In Active Directory, the servicePrincipalName (SPN) attribute is a multivalued, nonlinked attribute that is built from the DNS host name. The SPN is used in the process of mutual authentication between the client and the server hosting a particular service. The client finds a computer account based on the SPN of the service to which it is trying to connect.



This command-line tool allows you to read, modify, and delete the Service Principal Names (SPN) directory property for an Active Directory service account. SPNs are used to locate a target principal name for running a service. You can use Setspn to view the current SPNs, reset the account's default SPNs, and add or delete supplemental SPNs.


SPN Format

When you manipulate SPNs with the Setspn tool, the SPN must be entered in the correct format. The format of an SPN is serviceclass/host:port/servicename, in which each item represents a name or value. Unless the service name and port are not standard, you do not have to enter them when you use Setspn. For example, if you have a service with the following characteristics:

  • Name: MyService
  • Running on a computer named DCA
  • Uses the TCP or UDP port 8088
  • Service name: MyS
  • Location: in the directory under an organizational unit (OU) named CS, in a domain named

the SPN looks like the following:


From <>


The HOST SPN (host/ works for multiple services like HTTP & RPCSS. If you would like to see the default Host to SPN mappings use LDP or ADSI Edit and navigate to: cn=Directory Services,CN=Windows NT,CN=Services,CN=Configuration,DC=[Your Domain Component]. Then look at the sPNMappings attribute.


In our case, we are going to be using SETSPN command with these Switches below:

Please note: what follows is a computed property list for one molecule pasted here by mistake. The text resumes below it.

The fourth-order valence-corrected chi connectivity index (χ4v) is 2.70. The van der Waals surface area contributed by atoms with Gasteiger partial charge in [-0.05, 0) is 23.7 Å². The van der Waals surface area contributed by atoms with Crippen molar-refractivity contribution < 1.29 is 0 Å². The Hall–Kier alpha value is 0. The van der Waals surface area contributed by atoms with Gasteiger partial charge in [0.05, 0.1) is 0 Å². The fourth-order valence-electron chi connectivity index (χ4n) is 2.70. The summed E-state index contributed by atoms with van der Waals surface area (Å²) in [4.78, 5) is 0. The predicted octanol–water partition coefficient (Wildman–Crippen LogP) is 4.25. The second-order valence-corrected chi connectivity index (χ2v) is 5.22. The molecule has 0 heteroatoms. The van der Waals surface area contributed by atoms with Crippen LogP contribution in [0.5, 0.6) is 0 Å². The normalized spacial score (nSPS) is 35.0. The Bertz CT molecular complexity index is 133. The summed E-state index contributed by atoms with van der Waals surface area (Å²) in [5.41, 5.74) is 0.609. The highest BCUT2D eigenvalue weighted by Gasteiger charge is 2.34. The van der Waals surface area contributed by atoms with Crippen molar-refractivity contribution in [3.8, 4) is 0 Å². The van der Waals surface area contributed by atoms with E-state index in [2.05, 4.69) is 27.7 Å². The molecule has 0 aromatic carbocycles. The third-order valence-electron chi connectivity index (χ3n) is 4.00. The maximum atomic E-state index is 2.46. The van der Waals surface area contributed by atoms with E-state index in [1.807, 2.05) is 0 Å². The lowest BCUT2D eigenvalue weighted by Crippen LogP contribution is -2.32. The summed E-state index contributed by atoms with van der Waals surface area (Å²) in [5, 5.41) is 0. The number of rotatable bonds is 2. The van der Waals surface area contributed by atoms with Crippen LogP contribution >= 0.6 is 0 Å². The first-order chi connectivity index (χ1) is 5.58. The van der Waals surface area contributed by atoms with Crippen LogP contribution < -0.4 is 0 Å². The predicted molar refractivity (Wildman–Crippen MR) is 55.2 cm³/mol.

General Steps are like these below………

Run setspn command with your web application's Application Pool Service Account – e.g. DomainName/App pool service account. To do so, the Application Pool Service account must have membership in Domain Administrator or Enterprise Administrator.


  • Open command prompt "Run as" Administrator.
  • (Optional step) Check if any SPN is registered for Application Pool Service Account.

    setspn -L App pool service account

  • (Important command) Register SPN for Host Name on Application Pool Service Account.

    setspn -S HTTP/spn host name <space>App pool service account

    NoteThe HTTP service above is case insensitive. Do not configure service principal names with "https" even if the web application uses SSL. If your web application has port number (e.g. port number - 1234), then it should be after Host name; else SPN will get registered but service ticket won't get generated.

  • (Important command) Now, register SPN for the Full Qualified Domain Name (FQDN) also.

    setspn -S HTTP/Full qualified domain name <space>App pool service account

    NoteIf your web application has port number, then it should be after FQDN name; else SPN will get registered but service ticket won't be generated.

  • (Optional step) You can check numbers of service(s) registered for Application Pool Service Account.

    "-L" option will list all the service(s).
    setspn -L<space>App pool service account

    If the command ran successfully, you can see the list of services associated with the Service Account - App Pool Service Account.

  • (Important command) For DB Server, instead of HTTP service, register MSSQLSvc service to register the SPN.



Setting SPNs:


DNS Host

IIS App Pool Identity

Service Principal Names